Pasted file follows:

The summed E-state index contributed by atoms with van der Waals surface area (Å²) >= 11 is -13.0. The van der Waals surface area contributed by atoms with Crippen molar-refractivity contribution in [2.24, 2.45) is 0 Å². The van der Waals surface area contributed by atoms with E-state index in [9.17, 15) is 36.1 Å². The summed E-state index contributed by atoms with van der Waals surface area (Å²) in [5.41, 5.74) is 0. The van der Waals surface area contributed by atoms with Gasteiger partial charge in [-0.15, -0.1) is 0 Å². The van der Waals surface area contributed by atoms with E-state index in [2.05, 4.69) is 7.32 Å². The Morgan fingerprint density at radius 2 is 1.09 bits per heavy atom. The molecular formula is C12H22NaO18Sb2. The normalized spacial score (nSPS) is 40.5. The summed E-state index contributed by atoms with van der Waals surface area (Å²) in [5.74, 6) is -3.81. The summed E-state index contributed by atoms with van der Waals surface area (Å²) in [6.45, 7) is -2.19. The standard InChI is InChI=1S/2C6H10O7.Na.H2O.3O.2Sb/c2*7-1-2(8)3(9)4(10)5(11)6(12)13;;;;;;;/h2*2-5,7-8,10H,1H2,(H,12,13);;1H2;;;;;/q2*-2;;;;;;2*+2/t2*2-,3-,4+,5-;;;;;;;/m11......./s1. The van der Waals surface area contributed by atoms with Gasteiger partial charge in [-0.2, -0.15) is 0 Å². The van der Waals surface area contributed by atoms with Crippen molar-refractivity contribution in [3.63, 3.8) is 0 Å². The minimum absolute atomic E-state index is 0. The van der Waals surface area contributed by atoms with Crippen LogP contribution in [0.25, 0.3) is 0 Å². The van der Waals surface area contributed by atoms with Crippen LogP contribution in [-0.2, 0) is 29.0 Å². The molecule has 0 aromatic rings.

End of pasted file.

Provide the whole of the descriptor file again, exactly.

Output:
The summed E-state index contributed by atoms with van der Waals surface area (Å²) >= 11 is -13.0. The van der Waals surface area contributed by atoms with Crippen molar-refractivity contribution in [2.24, 2.45) is 0 Å². The van der Waals surface area contributed by atoms with E-state index in [9.17, 15) is 36.1 Å². The summed E-state index contributed by atoms with van der Waals surface area (Å²) in [5.41, 5.74) is 0. The van der Waals surface area contributed by atoms with Gasteiger partial charge in [-0.15, -0.1) is 0 Å². The van der Waals surface area contributed by atoms with E-state index in [2.05, 4.69) is 7.32 Å². The Morgan fingerprint density at radius 2 is 1.09 bits per heavy atom. The molecular formula is C12H22NaO18Sb2. The normalized spacial score (nSPS) is 40.5. The summed E-state index contributed by atoms with van der Waals surface area (Å²) in [5.74, 6) is -3.81. The summed E-state index contributed by atoms with van der Waals surface area (Å²) in [6.45, 7) is -2.19. The standard InChI is InChI=1S/2C6H10O7.Na.H2O.3O.2Sb/c2*7-1-2(8)3(9)4(10)5(11)6(12)13;;;;;;;/h2*2-5,7-8,10H,1H2,(H,12,13);;1H2;;;;;/q2*-2;;;;;;2*+2/t2*2-,3-,4+,5-;;;;;;;/m11......./s1. The van der Waals surface area contributed by atoms with Gasteiger partial charge in [-0.2, -0.15) is 0 Å². The van der Waals surface area contributed by atoms with Crippen molar-refractivity contribution in [3.63, 3.8) is 0 Å². The minimum absolute atomic E-state index is 0. The van der Waals surface area contributed by atoms with Crippen LogP contribution in [0.25, 0.3) is 0 Å². The van der Waals surface area contributed by atoms with Crippen LogP contribution in [-0.2, 0) is 29.0 Å². The molecule has 0 aromatic rings.